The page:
This week, the Mag Life Podcast is excited to bring on Jimmy Rodriguez of the Average Joes Firearms Training group! Jimmy and his AJ crew have dedicated their services and time to providing the most accessible firearms training to new and experienced shooters alike. Average Joes seeks to build strong local communities of responsible and competent gun owners.
Jimmy joins Daniel Shaw as they discuss the story behind Average Joes, the importance of encouraging beginners to train, changing the current gun culture, and preparing for future generations.
Host: Daniel Shaw
Guest: Jimmy Rodriguez
Introduction/Timeline: Eric Huh
00:39 What is Average Joes Firearms Training? Who is it for?
Daniel starts it off by asking Jimmy what Average Joes is all about. The concept behind Average Joes Firearms Training is centered on simply getting average law-abiding gun owners to go out there and train. As any trainer knows, the act of even getting people out to the range can be
quite the task. Often times it’s flat-out intimidating for new shooters to train, whether it be ammo costs, not knowing where to start, or not wanting to appear foolish. Average Joes is about bridging that gap between new and experienced shooters.
One of the major ways in which they do so is by dismantling the barriers to entry. Jimmy sets up Average Joes range days to be financially affordable to the average gun owner and does not harp on round count requirements. The range sessions are set up to maximize the capabilities
of the attendees, so often times they will shoot whatever people can afford at the time. Additionally, range sessions are organized around the area code of those attending so that Average Joes can focus on building local communities of gun owners who want to train together. In this way, a range day is not simply a “meet and forget” event, but rather a starting point to connect to other like-minded people who encourage training long term.
At its core, Average Joes Firearms Training is about instilling the fundamentals for students and always building upon them. Even when more advanced drills or techniques come into play, the fundamentals are never replaced or forgotten about.
“We don’t ever feel like you move on from the fundamentals. You’re just refining them and getting better at them. So that’s really all it is, it’s just fundamental training… And because we have different instructors, every range day is different. What you’re learning on pistol day is gonna be different from the last range day and the one before that because the instructors in there are different.”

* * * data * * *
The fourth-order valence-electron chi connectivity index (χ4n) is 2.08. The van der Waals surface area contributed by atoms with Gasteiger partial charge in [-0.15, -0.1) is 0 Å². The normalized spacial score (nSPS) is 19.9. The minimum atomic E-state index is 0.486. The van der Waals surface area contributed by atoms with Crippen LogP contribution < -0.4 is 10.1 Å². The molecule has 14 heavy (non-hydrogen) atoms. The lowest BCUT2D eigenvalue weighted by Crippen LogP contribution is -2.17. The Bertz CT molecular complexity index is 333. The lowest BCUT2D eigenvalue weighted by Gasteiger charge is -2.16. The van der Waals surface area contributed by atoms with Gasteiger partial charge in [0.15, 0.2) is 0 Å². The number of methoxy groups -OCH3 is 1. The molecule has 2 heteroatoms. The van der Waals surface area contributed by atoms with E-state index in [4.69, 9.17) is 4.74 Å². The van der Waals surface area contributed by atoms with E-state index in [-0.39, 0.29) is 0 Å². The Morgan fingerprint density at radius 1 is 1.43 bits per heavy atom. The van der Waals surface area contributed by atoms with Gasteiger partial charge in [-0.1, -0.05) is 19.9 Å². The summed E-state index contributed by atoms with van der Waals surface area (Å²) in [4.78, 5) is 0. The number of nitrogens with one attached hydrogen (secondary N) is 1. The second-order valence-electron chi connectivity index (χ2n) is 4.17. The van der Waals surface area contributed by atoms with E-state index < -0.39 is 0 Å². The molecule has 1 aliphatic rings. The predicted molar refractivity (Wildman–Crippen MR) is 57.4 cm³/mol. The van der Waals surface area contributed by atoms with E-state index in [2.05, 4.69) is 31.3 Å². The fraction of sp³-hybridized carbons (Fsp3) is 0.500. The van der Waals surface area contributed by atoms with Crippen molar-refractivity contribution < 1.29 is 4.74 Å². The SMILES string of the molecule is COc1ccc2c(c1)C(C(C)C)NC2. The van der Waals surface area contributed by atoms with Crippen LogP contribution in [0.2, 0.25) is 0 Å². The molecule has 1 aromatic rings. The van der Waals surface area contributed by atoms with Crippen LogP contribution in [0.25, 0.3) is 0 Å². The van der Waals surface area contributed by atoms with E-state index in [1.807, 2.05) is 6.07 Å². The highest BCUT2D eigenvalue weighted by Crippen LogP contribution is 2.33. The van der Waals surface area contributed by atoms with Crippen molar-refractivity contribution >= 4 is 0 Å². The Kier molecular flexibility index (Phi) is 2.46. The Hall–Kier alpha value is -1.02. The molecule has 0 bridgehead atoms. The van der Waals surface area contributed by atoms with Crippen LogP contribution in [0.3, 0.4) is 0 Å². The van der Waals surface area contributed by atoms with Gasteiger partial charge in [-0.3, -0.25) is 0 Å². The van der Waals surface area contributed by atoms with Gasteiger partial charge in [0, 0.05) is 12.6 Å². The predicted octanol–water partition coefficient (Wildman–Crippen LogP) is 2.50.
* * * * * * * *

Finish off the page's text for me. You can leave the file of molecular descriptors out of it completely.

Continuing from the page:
By making every range day a unique experience, Average Joes can maintain interest among participants while also offering new valuable skillsets each time. The instructors come from a wide variety of backgrounds including military special operations, law enforcement, competitive shooting, or just plain civilian.
06:01 Training Goals and Instagram Shooters
Jimmy notes that oftentimes his fellow instructors get asked questions regarding very minor details about training techniques. Ultimately, they end up asking students, “What are you training for?” Jimmy has observed that it is very easy for new shooters to get swept up in the social media fervor of flashy range theatrics. Your individual day-to-day requirements do not necessarily line up with the latest, trendiest Instagram reel footage.
“What are you ultimately training for? Is your sub-second draw really going to make a difference in the real world?… Is doing a reload this way versus this way really going to make a difference?… If you’re training specifically just to go fast and look cool on Instagram? Then yes, go that way, if that’s what you’re training for. But just be realistic about what it is you’re training for and be honest with yourself.”
Daniel asks Jimmy, what has he observed people have been doing on social media in regards to training footage. Jimmy noticed that while most shooters on Instagram know to say the right things, they are overwhelmingly leaning towards looking flashy for the camera. And this is a byproduct of social media’s influence in the training world. Most people are simply regurgitating what they perceive to be the trendiest thing to do from their newsfeeds. Average Joes is hoping to counter this culture by reinstating actual productive range sessions that focus on proven methods.
On the whole, both Daniel and Jimmy agree that sheer popularity of social media firearm content has had a positive effect for the 2nd Amendment. Every cool gun pic or training footage or funny meme post helps normalize the use and practice of firearms. Every time someone
misuses a gun from something careless such as a negligent discharge, that turns people away from the idea of gun ownership. The more helpful information and inclusive attitudes that can be promoted, the better.
13:24 Becoming an Average Joe